There were two oversights in this week’s Week Ahead newsletter.
First, the Charlottesville School Board will meet at 5 p.m. in the Booker T. Reaves Media Center at Charlottesville High School at 1400 Melbourne Road. You can register to participate via Zoom or watch along on Facebook.
Items on the agenda include an allocation from the state for a one-time bonus that comes from the federal American Rescue Plan Act. Charlottesville gets $414,603.21 for the effort, and is kicking in funding of its own.
“Charlottesville City Schools has 793.32 [full-time equivalent] instructional and support positions including custodial and nutrition workers,” reads the agenda item. “The total cost of the one-time bonus payment is $854,009.”
The Thomas Jefferson Planning District Commission has awarded $1.8 million in funds to regional housing nonprofits and entities. The funding comes from a $2 million grant to the TJPDC from the entity formerly known as the Virginia Housing Development Authority for the purpose of constructing or preserving affordable housing.
“By virtue of us receiving $2 million, we are obligated to construct at least 20 new affordable housing units,” said Ian Baxter, a planner with the TJPDC.
Meetings of the Thomas Jefferson Planning District Commission always end with a roundtable discussion of what is happening in the six localities that make up the regional body. On February 10, 2022, there were lots of reports about housing initiatives across the area.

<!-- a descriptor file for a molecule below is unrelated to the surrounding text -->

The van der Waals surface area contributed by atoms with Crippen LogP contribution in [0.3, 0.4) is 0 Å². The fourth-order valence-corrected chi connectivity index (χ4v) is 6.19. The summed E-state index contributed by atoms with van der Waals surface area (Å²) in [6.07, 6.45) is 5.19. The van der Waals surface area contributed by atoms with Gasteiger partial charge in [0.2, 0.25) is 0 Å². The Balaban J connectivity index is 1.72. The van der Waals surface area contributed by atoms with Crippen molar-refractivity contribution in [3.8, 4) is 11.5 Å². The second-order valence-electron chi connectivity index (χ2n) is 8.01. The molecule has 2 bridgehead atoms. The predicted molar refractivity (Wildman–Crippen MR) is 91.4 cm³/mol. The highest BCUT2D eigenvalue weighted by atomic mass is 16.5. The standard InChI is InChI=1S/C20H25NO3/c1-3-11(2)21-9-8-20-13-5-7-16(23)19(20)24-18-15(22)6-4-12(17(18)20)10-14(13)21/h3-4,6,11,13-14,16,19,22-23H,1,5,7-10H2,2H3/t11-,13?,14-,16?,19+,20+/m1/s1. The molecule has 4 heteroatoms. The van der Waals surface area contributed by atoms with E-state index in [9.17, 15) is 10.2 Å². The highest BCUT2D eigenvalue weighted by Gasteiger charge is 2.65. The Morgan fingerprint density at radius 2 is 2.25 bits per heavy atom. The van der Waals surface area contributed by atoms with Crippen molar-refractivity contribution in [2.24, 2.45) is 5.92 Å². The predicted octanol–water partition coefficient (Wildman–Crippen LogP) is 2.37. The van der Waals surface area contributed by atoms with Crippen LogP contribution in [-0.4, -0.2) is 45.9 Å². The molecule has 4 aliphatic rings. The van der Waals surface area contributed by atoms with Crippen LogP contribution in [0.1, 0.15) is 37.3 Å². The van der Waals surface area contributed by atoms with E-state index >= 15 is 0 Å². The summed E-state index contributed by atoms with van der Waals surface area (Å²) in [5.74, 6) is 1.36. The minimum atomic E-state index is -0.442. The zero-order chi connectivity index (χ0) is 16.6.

The TJPDC will work with a nonprofit partner to help prevent evictions through a pilot program with funding from the Virginia Department of Housing and Community Development. (DHCD)
“It’s $250,000 for Charlottesville and Albemarle County,” said executive director Christine Jacobs. “That grant actually will have a subrecipient and that will be Piedmont Housing Alliance and that will allow them to hire an eviction prevention case manager as well as a landlord outreach manager which was what we requested in the grant application.”
For many of us, the pandemic has meant working from home. When this time ends, many of us may be looking for a different way to get to and from our workplace. On March 4, the person who runs a service that seeks to get people out of their cars told members of the Thomas Jefferson Planning District Commission about her work. Sara Pennington explained Rideshare.
“We are a program that was established actually in 1980 at Jaunt through the Virginia Department of Rail and Public Transportation to provide carpool and vanpool matching services and support,” Pennington said. “The program later moved to the TJPDC and then in 2009 we expanded our coverage to include the Central Shenandoah Planning District Commission so we kind of work in conjunction with our folks across the mountain.”